Rhubarb (February - Mid Summer)
Michigan was once the rhubarb basket of the country, with hundreds of acres devoted to its cultivation. The first rhubarb on the market is grown in hothouses, while that grown outside appears in mid-April. The rhubarb stalk, eaten straight, is intensely sour (and the broad leaf is poisonous), but when coarsely chopped and cooked slowly for a half hour with a generous dose of sugar, it becomes a treat by itself or over cottage cheese. It makes a wonderful pie, especially when mixed with strawberries. For more, take a moment to consult our rhubarb information website
, which will tell you more than you ever wanted to know about rhubarb, and offers many delicious recipes. (Technically, rhubarb is not a fruit, but since it is always eaten sugared, it is included here.)
Strawberries (Late June - July 15th)
Always eagerly awaited, strawberries are Nature's announcement that Summer has arrived.
Black Cherries (July 4th - Mid-August)
Meant for eating, these sweet, dark beauties are hard to resist. They tend to precede tart cherries and be
around a week or so after their brighter cousins are through.
Tart Cherries (Late July - Mid-August)
Michigan's favorite, usually used in pies. To learn more about tart cherries visit the Cherry Marketing Institute
Black Raspberries (Mid-July)
Not to be confused with red raspberries, the "King of all Raspberries" has many tiny seeds and unique flavor. They have about a three-week season.
Red Raspberries (Mid-July & Late August through Mid October)
Kern Road Farm will be bringing summer red raspberries, along with hand-prepared jams, preserves and flavored vinegars made from fruit grown on their farm. Don Gibbs (and a few other farmers, although not in his quantities) bring red raspberries to market in late August, so you could say the Market now has two raspberry seasons.
Blueberries (Mid-July - Mid-September)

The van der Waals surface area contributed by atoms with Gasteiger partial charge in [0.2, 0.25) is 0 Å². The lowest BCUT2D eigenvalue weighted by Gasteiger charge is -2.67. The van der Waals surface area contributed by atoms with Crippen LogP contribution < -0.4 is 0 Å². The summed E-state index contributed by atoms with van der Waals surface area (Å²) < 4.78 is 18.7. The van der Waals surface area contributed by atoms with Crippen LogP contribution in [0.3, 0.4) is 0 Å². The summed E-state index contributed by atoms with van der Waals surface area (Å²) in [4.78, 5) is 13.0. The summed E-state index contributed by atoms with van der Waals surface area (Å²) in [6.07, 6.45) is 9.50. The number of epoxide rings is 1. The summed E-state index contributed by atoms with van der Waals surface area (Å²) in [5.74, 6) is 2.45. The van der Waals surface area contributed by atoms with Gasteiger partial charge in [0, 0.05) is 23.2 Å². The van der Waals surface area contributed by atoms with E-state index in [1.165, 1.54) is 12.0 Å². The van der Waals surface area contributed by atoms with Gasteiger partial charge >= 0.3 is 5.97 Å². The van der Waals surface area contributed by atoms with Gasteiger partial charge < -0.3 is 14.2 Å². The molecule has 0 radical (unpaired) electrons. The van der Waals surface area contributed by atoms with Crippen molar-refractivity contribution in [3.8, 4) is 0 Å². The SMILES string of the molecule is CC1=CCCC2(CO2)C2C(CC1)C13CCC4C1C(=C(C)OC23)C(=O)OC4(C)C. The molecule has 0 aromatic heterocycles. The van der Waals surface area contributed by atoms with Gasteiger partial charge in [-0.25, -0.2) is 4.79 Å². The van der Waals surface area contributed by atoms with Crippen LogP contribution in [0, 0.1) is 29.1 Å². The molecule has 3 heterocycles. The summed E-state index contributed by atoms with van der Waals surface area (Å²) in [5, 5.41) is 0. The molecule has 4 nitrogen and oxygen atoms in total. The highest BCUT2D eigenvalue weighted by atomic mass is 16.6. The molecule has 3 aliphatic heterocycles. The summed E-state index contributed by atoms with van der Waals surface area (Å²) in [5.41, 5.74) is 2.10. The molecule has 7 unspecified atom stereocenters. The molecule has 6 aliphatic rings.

Blueberries appear with the cherries, and continue until just after Labor Day, becoming sweeter (although blander) with each passing month. A traditional favorite (aside from pies and cobblers) is fresh fruit salad involving blueberries and peaches.
Apricots (Late July - Mid-September)
Apples (July - March)
Without a doubt apples best mark the fruit seasons of the Royal Oak Farmers Market. From the earliest Lodi variety (and the rarer Transparent, both excellent for applesauce), through early apples like Paula Red to the best-known McIntosh and Delicious varieties, apples are found in abundance. Our vendors offer the chance to sample several heirloom varieties such as Cox's Orange Pippin, Newtown Pippin (very old apples of English ancestry), Snow and Kendall. Several vendors now offer newer varieties like Pricilla and Gala. After apple-shopping at the Farmers Market you will never again be able to say that "all apples taste alike." The Michigan Apple Committee
offers useful information on several new and traditional varieties of apples grown in our state, most of which are sold at the Farmers Market.
Plums (August - September)
Our farmers offer green, yellow and purple plums.
Melons (Mid-August - Mid-September)
Cantaloupe (especially the rough-skinned Honey Rock variety) is the most prevalent melon at the Farmers Market, and one that people flock from near and far to buy. Small watermelons are available in August, but the big ones aren't really ready until September. Some farmers also raise Honeydew melons.
Peaches (Mid-August - Mid-September)
Peaches, purchased hard (but not green!) will ripen naturally in a day or so, if left on the counter. Their juicy, succulent flesh invites quick eating, but don't forget they make great jam, excellent pies and wonderful shortcakes.
Pears (Late August - October)
The last major fruit to put in an appearance, pears are usually divided into the early Bartlett (sweet and juicy) and the later, drier Bosc, which will keep well if stored properly. Some vendors will also have Clapp's favorite or russet pears.
While Michigan is not a native host to the varieties grown in California, many people like the deep flavor of Concord, which is the base of jam.